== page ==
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The day that changed women's education

The introduction of the University of London's 'Special Examination for Women' was a hugely significant moment for education and women's equality.

Leading women receiving certificate sketch
Early female graduates receiving their certificates at Presentation Day

August 27 is the anniversary of the first time women formally gained access to university education in the UK. On this day in 1867, the University of London was granted a charter by Queen Victoria, allowing it to introduce the ‘Special Examination for Women’. It wasn’t until the following year, 1868, that the first nine female graduates sat these new examinations. This makes 2018 the 150th anniversary of this momentous occasion.

The supplemental charter came as a result of increasing pressure and demand in the 1860s for inclusion of women in higher education.

Candidates were required to pass at least six papers across a wide range of subjects: Latin, English Language, English History, Geography, Mathematics, Natural Philosophy, Greek, French, German and Italian, and either Chemistry or Botany. Some questions included in these exams were: 'Draw a plan of the city of Rome', ‘Extract the square root of 1245456’ and ‘Give a brief account of the Second Punic War, with the dates of the principle battles’.

Nine pioneering women took the examinations, and of these, six passed, progressing on to fields including politics, law and teaching.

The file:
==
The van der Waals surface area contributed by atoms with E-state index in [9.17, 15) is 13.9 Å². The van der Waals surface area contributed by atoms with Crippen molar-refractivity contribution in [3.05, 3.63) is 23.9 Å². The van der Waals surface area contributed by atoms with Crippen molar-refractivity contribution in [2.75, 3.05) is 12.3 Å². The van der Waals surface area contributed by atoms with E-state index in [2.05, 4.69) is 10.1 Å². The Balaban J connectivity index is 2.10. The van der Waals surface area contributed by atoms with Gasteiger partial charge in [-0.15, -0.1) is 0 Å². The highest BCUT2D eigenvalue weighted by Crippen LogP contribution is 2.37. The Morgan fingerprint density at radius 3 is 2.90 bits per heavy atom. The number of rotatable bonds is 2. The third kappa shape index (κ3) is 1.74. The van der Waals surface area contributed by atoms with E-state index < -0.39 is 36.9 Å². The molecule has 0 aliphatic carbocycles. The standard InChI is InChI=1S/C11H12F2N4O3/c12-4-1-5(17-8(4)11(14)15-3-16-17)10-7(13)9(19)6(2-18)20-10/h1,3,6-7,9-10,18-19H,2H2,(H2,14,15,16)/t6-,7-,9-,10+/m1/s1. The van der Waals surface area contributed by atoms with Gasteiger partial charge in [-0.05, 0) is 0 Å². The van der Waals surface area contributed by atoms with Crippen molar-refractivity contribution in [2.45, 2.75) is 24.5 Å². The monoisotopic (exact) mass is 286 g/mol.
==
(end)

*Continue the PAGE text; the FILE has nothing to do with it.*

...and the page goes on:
The University of London is celebrating this anniversary throughout 2018, with its 'Leading Women' campaign. The campaign highlights 150 extraordinary women associated with the University, including Louisa Garrett Anderson, the first woman doctor in the UK, novelist Virginia Woolf, and Helena Normanton, the first woman to practise as a barrister in England.

It would be another ten years before women were permitted to take the same degree programmes and examinations, however, this event was hugely significant for the University, for women and for society as a whole.

Dr Mary Stiasny, University of London Pro Vice-Chancellor (International) and chair of the campaign said "Given the extraordinary reach of the University of London and its 18 member institutions, the Leading Women campaign aims to generate debate around these issues, to suggest solutions and to actively provide opportunities for the next generation of women. My vision for the future is one in which women all over the world are recognised and rewarded for their contribution, and, in fact, work as equals alongside men to enrich our global workplaces."